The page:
Landscapes require special care during dry weather

Richard Bogren, Gill, Daniel J., Owings, Allen D.  |  6/1/2011 1:37:41 AM

News Release Distributed 05/31/11

As dry weather persists across much of Louisiana, landscapes are threatened.

“Spring droughts like we are experiencing now are especially harmful to lawns and landscape plants because this is the time of year when growth is most active and plants need nice spring growth to support them for the remainder of the growing season,” said LSU AgCenter horticulturist Allen Owings.

“Water is essential for healthy plant growth, but it can be costly to apply depending on your water source,” Owings said. “Remember, it is important to get water to plant roots efficiently and effectively and keep the moisture in the root zone area.”

How often we need to water varies, depending on such factors as temperature, rainfall, humidity, season, plants and light intensity, said LSU AgCenter horticulturist Dan Gill.

“You need to irrigate more frequently, for instance, when temperatures are high, plants are growing in full sun and a lot of plants compete for the water in the soil – when a tree is nearby, for instance, or in a thickly planted bed,” Gill said. “Proper watering is a function of applying the right amount of water at the appropriate times.”

Many gardeners tend to water lightly every day during dry weather, but the water doesn’t penetrate deeply into the soil, he said. Because roots only grow where there is adequate moisture, this results in a shallow root system.

“Shallow-rooted plants are unable to tap reserves of water deeper in the soil and are prone to drought stress in even brief dry periods,” Gill said. “Eventually, your plants become dependent on you to water them constantly. And watering every day also increases the chances of foliar diseases and root or crown rots.”

People have a tendency to water by using the calendar, Owings added. Once a week or twice a weekly is common, and some even irrigate plants daily.

“We all need to learn how to recognize drought stress in plants,” Owings said. Monitor soil conditions in containers and landscape beds. When one plant in a bed needs irrigation, all plants in the bed may not need irrigating. Many factors determine how fast a particular soil or potting medium will dry out.

To irrigate thoroughly, enough water should be applied to penetrate about 6 inches into the soil, Gill said. Applying about an inch of water to medium-textured soils generally will accomplish this. A thorough watering should not be necessary for established landscape plants more often than once a week.

“Early morning is the preferred time to irrigate,” Gill said. “This provides plants adequate moisture going into the hottest time of the day when they need it most. And sunlight helps the foliage to dry rapidly, reducing the possibility of foliar disease problems. And wetting the plants while the sun is shining on them will not burn the leaves.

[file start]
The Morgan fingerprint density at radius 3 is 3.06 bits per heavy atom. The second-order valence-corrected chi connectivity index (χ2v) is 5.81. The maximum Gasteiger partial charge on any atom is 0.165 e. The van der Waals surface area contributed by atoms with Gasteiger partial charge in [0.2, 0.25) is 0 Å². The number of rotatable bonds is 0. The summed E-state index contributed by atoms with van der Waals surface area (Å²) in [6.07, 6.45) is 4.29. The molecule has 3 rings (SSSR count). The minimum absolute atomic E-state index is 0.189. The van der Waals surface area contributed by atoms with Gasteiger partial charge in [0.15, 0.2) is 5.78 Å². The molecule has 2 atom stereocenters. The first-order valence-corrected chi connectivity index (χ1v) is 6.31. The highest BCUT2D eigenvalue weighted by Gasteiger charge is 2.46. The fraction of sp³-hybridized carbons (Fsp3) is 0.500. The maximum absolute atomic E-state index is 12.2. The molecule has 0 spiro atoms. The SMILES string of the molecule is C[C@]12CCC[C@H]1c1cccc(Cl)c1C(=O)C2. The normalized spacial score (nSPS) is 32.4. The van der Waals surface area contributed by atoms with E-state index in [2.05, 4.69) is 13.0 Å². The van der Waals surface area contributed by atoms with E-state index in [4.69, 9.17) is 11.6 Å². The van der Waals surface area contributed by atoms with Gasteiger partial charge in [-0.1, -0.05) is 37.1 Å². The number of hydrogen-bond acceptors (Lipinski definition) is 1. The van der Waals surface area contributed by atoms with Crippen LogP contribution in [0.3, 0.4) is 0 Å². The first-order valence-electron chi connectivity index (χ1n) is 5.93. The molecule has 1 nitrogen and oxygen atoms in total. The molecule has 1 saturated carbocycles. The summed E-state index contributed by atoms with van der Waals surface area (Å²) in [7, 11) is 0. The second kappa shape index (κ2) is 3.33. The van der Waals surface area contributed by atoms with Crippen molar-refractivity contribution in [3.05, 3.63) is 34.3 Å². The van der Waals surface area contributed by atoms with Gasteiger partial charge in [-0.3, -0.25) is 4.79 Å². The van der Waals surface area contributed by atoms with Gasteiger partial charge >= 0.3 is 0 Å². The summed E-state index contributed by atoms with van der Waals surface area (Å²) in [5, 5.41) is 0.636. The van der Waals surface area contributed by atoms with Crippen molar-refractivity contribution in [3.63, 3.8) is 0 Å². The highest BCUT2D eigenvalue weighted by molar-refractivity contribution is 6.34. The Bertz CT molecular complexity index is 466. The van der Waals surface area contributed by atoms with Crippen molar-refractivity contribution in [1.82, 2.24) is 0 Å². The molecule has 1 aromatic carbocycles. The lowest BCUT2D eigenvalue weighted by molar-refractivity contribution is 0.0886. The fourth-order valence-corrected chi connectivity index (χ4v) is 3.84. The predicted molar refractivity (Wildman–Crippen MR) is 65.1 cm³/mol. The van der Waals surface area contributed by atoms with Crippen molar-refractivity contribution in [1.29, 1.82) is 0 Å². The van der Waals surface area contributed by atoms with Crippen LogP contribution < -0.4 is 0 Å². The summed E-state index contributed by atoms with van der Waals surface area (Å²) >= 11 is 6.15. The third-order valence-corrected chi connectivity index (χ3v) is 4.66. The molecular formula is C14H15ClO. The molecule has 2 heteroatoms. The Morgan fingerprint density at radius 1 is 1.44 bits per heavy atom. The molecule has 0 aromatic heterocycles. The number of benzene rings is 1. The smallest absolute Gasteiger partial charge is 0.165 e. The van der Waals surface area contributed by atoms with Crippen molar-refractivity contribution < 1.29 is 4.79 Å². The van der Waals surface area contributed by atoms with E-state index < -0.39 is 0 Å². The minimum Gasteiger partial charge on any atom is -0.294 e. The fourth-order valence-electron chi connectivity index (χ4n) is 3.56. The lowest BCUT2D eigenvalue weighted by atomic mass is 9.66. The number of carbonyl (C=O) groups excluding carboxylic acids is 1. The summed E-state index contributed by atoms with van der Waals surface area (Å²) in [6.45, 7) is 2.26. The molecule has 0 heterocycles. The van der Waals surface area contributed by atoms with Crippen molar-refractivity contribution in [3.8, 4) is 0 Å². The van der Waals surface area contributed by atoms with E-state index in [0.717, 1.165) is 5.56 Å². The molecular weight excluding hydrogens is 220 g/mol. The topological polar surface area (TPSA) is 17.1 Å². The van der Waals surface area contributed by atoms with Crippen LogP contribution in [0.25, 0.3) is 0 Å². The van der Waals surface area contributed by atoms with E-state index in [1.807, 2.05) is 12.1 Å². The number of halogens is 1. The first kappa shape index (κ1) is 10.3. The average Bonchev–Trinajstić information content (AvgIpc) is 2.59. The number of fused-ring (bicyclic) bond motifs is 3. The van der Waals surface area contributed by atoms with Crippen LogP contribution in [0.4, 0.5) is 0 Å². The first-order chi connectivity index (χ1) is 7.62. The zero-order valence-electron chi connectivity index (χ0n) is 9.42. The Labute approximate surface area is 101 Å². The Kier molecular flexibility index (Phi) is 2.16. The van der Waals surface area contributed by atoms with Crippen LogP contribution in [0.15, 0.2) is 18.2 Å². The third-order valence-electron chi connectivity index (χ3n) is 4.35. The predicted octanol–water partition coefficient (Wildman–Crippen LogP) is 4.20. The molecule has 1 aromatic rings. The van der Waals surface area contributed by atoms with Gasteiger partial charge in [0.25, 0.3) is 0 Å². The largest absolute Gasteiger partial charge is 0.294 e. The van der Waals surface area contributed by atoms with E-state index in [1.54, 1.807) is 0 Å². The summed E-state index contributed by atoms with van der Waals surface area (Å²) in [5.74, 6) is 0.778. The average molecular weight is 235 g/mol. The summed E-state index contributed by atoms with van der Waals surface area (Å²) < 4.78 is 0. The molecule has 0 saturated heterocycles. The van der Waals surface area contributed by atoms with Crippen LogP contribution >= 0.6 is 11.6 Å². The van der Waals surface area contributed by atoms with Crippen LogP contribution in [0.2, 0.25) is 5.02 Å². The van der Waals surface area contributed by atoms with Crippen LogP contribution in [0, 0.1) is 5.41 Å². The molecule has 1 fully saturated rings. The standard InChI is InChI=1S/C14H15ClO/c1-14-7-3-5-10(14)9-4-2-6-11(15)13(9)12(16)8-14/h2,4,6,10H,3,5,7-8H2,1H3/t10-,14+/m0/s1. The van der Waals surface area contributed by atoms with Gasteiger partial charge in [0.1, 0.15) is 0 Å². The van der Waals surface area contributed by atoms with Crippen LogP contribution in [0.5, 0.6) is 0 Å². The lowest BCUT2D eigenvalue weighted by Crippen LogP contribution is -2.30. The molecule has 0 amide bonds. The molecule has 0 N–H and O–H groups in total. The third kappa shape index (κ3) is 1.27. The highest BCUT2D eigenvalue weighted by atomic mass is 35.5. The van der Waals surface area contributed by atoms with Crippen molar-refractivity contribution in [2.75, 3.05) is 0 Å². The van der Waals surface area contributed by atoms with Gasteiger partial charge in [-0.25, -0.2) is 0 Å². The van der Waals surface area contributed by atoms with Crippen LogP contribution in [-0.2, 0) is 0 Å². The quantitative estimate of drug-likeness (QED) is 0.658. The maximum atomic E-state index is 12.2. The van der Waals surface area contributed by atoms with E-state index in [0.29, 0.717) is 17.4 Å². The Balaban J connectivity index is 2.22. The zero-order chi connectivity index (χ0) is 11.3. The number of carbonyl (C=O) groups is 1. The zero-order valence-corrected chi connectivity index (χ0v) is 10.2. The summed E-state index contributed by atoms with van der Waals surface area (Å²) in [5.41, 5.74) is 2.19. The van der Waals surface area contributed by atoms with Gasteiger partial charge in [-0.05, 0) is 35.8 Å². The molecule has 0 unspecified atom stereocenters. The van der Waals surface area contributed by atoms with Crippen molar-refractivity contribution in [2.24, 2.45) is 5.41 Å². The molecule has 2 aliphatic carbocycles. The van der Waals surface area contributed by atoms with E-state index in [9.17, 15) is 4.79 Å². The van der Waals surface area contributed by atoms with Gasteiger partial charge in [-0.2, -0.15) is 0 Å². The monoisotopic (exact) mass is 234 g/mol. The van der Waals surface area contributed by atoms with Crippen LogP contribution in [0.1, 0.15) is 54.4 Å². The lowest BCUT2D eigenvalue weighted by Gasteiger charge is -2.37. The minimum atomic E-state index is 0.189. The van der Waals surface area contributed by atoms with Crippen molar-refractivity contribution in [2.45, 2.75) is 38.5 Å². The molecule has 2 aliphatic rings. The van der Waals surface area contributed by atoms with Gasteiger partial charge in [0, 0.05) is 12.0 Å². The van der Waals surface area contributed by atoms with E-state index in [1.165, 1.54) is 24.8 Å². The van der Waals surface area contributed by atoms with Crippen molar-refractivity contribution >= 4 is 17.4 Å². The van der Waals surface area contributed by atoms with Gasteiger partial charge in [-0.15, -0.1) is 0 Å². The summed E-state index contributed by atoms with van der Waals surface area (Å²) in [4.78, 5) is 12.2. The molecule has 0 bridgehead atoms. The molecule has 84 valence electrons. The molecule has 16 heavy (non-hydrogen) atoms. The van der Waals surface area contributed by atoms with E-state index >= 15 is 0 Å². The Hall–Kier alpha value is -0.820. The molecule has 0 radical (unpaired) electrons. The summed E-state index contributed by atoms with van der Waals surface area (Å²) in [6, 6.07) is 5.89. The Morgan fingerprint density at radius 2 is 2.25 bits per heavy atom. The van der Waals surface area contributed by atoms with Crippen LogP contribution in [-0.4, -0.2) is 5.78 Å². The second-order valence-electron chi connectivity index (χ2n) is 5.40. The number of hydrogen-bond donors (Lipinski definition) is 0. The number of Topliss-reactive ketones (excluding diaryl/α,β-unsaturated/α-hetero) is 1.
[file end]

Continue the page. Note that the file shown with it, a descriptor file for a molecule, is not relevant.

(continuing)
If sprinklers are used, watering in the early morning when it is cooler and humidity is high reduces water lost to evaporation.

Gardeners often wonder what kind of sprinklers to use on their lawn or what kind of hose or sprinklers to use in their landscape beds. For lawns, Owings suggests an impact sprinkler. These are commonly seen on athletic fields and golf courses.

“In landscape beds, use short-length soaker hoses or use a micro-irrigation, drip system that has individual emitters for shrubs and roses,” Owings said. “For bedding plant areas, spray stakes that attach to micro-irrigation system are nice, but be sure to direct the irrigation water underneath the foliage or downward toward the mulch or soil.”

Underground systems are effective and very convenient, but they’re expensive to purchase and generally must be installed professionally, Gill said.

“Professional landscape irrigation system installers in Louisiana must be licensed by the Louisiana Department of Agriculture and Forestry,” Gill said. “Ask to see a copy of their license to make sure the company or individual that installs your system is reputable and knows what they are doing.”

To figure out how long to leave your sprinkler on to apply one inch of water, first, place several empty cans in the spray pattern of the sprinkler, Gill said.

“Turn on the sprinkler and check the time,” he said. “When about an inch of water has accumulated in most of the cans, check the time again. That’s how long it takes your sprinkler to apply an inch of water – and about how long you should leave it on to thoroughly irrigate an area.”

The best check of how thoroughly an area has been watered is to go back about 15 minutes after watering and dig into the soil with a trowel. “Find out if the water penetrated 6 to 8 inches into the soil,” Gill said. “Check several places.” This procedure also works to calibrate an installed irrigation system or hose-end sprinklers.

In some situations, such as on slopes and heavy clay soils, the water may need to be added even more slowly to reduce runoff. It takes water longer to penetrate heavy clay soils than light sandy soils. Run the sprinkler on for 10 to 15 minutes and off for 15 to 20 minutes until you’ve applied an inch of water.

“In the long run, organic matter in landscape beds helps to maintain soil moisture,” Owings said. “For best results, mulch all landscape beds twice a year.”

The horticulturists recommend pine straw and pine bark as excellent mulches along with hardwood mulch around many trees. Mulch flowers to a depth of 1-2 inches, shrubs to a depth of 2-3 inches and trees to a depth of 3-4 inches.

Rick Bogren

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